Raccoons in the Attic

Nest of Baby Raccoons in Attic

Yes, pretty much every time you have raccoons in your attic, it's actually a single female with a nest of baby raccoons. The young MUST be dealt with as part of the removal process.

Raccoon Nest in Attic - Nest of Baby Raccoons

Is there a nest of baby raccoons? Yes. Pretty much every time raccoons are in the attic, it's a single female who has a litter of young. She finds her way into the attic, usually in the spring, from March-May, and gives birth to 3-5 young. They can walk around at about 6 weeks of age, but they take a while to mature, and the mother keeps them in the attic for up to 8 months while they grow and she teaches them how to live. You must be aware of the young. If you remove just the female raccoon while the litter of young is less than six weeks old, you will have a problem. The young may scratch or claw, maybe through the ceiling, or they may starve to death and rot and stink. It is very inhumane to remove a nursing female raccoon and leave the young behind. To find the nest, search all around the attic. Look for the areas with heavy droppings, and trails in the insulation. You may have to dig around a bit. The trick I use most often is that I sit in the dark attic, perfectly still, for up to a half hour. At some point, the young will make some vocal chattering, and you'll be able to pinpoint their location. The nest is usually at the edge of the attic, near the eaves, or down in the eave itself. Remove the nest by hand, and then relocate the baby raccoons with the mother, or bring them to a wildlife rehabber. You can also, alternatively, wait until they are about 12 weeks old, at which time they will start to leave the attic at nights with their mother, on foraging trips. You can catch them all in cage traps at this time, or you can seal shut the entry hole once you know they are all out for sure. If you want to hire someone to do this, read more about how much does raccoon removal cost.

Raccoon Nest in Attic - Nest of Baby Raccoons

Nest of Baby Raccoons in Attic

A nest of 4-week old raccoons in the insulation of an attic. If you trap and remove just the mom, these animals will starve to death in your home.

2-Week Old Baby Raccoons

Here's a photo of very small babies. They are too young to adequately crawl. Gently remove them (look out for momma raccoon!) and use them to catch her.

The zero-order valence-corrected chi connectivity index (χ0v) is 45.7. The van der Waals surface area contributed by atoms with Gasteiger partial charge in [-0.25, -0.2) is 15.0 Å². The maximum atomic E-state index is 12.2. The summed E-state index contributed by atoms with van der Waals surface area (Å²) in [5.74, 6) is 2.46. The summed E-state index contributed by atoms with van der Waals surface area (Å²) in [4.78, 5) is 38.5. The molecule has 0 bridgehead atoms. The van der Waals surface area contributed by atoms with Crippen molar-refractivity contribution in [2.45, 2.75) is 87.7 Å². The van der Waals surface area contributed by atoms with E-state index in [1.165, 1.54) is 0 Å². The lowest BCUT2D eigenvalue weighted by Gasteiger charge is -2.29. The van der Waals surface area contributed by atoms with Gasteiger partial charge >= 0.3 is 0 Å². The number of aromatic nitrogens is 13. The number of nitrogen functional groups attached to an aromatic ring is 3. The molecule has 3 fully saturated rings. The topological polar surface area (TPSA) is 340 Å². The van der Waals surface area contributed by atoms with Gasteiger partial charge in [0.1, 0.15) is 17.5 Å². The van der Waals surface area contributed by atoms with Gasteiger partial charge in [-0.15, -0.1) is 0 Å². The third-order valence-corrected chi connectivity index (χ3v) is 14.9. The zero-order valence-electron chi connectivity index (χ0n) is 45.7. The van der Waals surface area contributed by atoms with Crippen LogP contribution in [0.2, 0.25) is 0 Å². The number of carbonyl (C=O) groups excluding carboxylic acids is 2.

6-Week Olds by the Edge of the Roof

Raccoons this size can run around if they want, which can make capture difficult, so you must do it swiftly. Be sure to care for these cute critters!

They All Must Be Removed By Hand

Here I am, holding one of four raccoons, before I put them into a pillowcase. I bring them outside and set them in a trap in the shade, and quickly catch their mother.

Information About Nest of Baby Raccoons in the Attic

Raccoon Nest In Attic – Nest Of Baby Raccoons
In almost every case where there is a raccoon in your attic, you are likely to have a nest of baby raccoons as well. This is particularly true if you happen to notice the raccoons during the nesting season. Raccoons are typically born in March and then become noticeable during April, but this will vary depending on the area of the country you live in. Those in warmer climates, for example, may have a nest of baby raccoons at nearly any time of the year.

Why Raccoons Nest In Attic
It sometimes helps to understand why the raccoons are nesting in your attic as it gives you an idea of what they are feeling and helps you find an appropriate location to relocate them. Raccoon mothers need a secure area for nesting and attics provide just that. Keep in mind that if a male raccoon comes across her nest and isn’t the father, he will kill her babies so he can mate with her instead. Because of this, hiding her young is crucial for mother raccoons. When you come across the raccoon nest in your attic, you may notice nearly any materials. Opportunistic raccoons may use pieces of your insulation, leaving it shredded in a pile that they can burrow into. You may also find some hay or long grasses, although the raccoon is more likely to use whatever nesting material is handy in your attic, whether that is insulation or something else. And don't forget, they love to live in chimneys too: it's like a big hollow tree. Read about How To Get Raccoons Out Of A Chimney.